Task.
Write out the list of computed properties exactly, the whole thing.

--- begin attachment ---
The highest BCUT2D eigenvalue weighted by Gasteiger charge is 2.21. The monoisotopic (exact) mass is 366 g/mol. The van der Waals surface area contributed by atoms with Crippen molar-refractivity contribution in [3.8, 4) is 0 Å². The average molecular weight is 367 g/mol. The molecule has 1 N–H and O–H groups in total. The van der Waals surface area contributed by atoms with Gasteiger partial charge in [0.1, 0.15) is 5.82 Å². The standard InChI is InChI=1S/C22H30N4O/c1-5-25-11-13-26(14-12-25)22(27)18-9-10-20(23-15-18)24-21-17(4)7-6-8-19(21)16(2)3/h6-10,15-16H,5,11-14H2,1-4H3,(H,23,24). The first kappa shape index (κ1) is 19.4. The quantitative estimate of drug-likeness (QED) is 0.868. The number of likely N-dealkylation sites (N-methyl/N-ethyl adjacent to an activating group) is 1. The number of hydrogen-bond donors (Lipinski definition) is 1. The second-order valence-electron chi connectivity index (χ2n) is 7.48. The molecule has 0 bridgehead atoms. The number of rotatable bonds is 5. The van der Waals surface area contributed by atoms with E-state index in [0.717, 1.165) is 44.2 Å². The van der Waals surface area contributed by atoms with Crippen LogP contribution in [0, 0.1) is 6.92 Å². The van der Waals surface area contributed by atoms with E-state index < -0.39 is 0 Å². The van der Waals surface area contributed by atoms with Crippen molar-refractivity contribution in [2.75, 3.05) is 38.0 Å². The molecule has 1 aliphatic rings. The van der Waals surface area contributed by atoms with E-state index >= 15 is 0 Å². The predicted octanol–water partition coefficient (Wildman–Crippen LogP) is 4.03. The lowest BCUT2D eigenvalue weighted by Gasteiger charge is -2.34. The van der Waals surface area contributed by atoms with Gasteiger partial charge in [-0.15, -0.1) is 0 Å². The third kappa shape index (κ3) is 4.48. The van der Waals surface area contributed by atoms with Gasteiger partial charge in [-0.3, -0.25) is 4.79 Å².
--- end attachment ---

The highest BCUT2D eigenvalue weighted by Gasteiger charge is 2.21. The monoisotopic (exact) mass is 366 g/mol. The van der Waals surface area contributed by atoms with Crippen molar-refractivity contribution in [3.8, 4) is 0 Å². The average molecular weight is 367 g/mol. The molecule has 1 N–H and O–H groups in total. The van der Waals surface area contributed by atoms with Gasteiger partial charge in [0.1, 0.15) is 5.82 Å². The standard InChI is InChI=1S/C22H30N4O/c1-5-25-11-13-26(14-12-25)22(27)18-9-10-20(23-15-18)24-21-17(4)7-6-8-19(21)16(2)3/h6-10,15-16H,5,11-14H2,1-4H3,(H,23,24). The first kappa shape index (κ1) is 19.4. The quantitative estimate of drug-likeness (QED) is 0.868. The number of likely N-dealkylation sites (N-methyl/N-ethyl adjacent to an activating group) is 1. The number of hydrogen-bond donors (Lipinski definition) is 1. The second-order valence-electron chi connectivity index (χ2n) is 7.48. The molecule has 0 bridgehead atoms. The number of rotatable bonds is 5. The van der Waals surface area contributed by atoms with E-state index in [0.717, 1.165) is 44.2 Å². The van der Waals surface area contributed by atoms with Crippen LogP contribution in [0, 0.1) is 6.92 Å². The van der Waals surface area contributed by atoms with E-state index < -0.39 is 0 Å². The van der Waals surface area contributed by atoms with Crippen molar-refractivity contribution in [2.75, 3.05) is 38.0 Å². The molecule has 1 aliphatic rings. The van der Waals surface area contributed by atoms with E-state index >= 15 is 0 Å². The predicted octanol–water partition coefficient (Wildman–Crippen LogP) is 4.03. The lowest BCUT2D eigenvalue weighted by Gasteiger charge is -2.34. The van der Waals surface area contributed by atoms with Gasteiger partial charge in [-0.15, -0.1) is 0 Å². The third kappa shape index (κ3) is 4.48. The van der Waals surface area contributed by atoms with Gasteiger partial charge in [-0.3, -0.25) is 4.79 Å².